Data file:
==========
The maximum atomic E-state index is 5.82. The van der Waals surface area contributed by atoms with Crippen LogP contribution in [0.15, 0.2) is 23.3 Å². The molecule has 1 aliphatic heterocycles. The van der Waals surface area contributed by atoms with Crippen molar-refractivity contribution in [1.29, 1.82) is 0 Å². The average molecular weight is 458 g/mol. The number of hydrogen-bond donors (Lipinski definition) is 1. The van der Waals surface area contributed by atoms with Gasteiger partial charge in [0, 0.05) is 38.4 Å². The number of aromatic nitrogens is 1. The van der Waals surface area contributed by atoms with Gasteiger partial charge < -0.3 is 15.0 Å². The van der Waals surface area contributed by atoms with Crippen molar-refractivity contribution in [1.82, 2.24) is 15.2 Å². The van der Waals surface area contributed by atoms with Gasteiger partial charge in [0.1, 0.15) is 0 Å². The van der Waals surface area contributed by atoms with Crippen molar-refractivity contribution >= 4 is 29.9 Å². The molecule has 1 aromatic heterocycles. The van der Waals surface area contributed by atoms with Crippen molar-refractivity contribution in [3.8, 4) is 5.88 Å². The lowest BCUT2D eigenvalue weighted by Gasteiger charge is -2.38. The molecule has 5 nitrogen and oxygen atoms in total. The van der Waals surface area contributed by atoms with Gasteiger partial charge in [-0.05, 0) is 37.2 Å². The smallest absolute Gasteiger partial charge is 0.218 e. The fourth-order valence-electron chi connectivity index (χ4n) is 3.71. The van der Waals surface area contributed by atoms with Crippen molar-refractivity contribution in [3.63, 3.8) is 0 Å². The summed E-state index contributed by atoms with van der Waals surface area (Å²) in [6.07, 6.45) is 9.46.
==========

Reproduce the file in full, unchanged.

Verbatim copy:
The maximum atomic E-state index is 5.82. The van der Waals surface area contributed by atoms with Crippen LogP contribution in [0.15, 0.2) is 23.3 Å². The molecule has 1 aliphatic heterocycles. The van der Waals surface area contributed by atoms with Crippen molar-refractivity contribution in [1.29, 1.82) is 0 Å². The average molecular weight is 458 g/mol. The number of hydrogen-bond donors (Lipinski definition) is 1. The van der Waals surface area contributed by atoms with Gasteiger partial charge in [0, 0.05) is 38.4 Å². The number of aromatic nitrogens is 1. The van der Waals surface area contributed by atoms with Gasteiger partial charge < -0.3 is 15.0 Å². The van der Waals surface area contributed by atoms with Crippen molar-refractivity contribution in [1.82, 2.24) is 15.2 Å². The van der Waals surface area contributed by atoms with Gasteiger partial charge in [0.1, 0.15) is 0 Å². The van der Waals surface area contributed by atoms with Crippen molar-refractivity contribution >= 4 is 29.9 Å². The molecule has 1 aromatic heterocycles. The van der Waals surface area contributed by atoms with Crippen molar-refractivity contribution in [3.8, 4) is 5.88 Å². The lowest BCUT2D eigenvalue weighted by Gasteiger charge is -2.38. The molecule has 5 nitrogen and oxygen atoms in total. The van der Waals surface area contributed by atoms with Gasteiger partial charge in [-0.05, 0) is 37.2 Å². The smallest absolute Gasteiger partial charge is 0.218 e. The fourth-order valence-electron chi connectivity index (χ4n) is 3.71. The van der Waals surface area contributed by atoms with Crippen molar-refractivity contribution in [3.63, 3.8) is 0 Å². The summed E-state index contributed by atoms with van der Waals surface area (Å²) in [6.07, 6.45) is 9.46.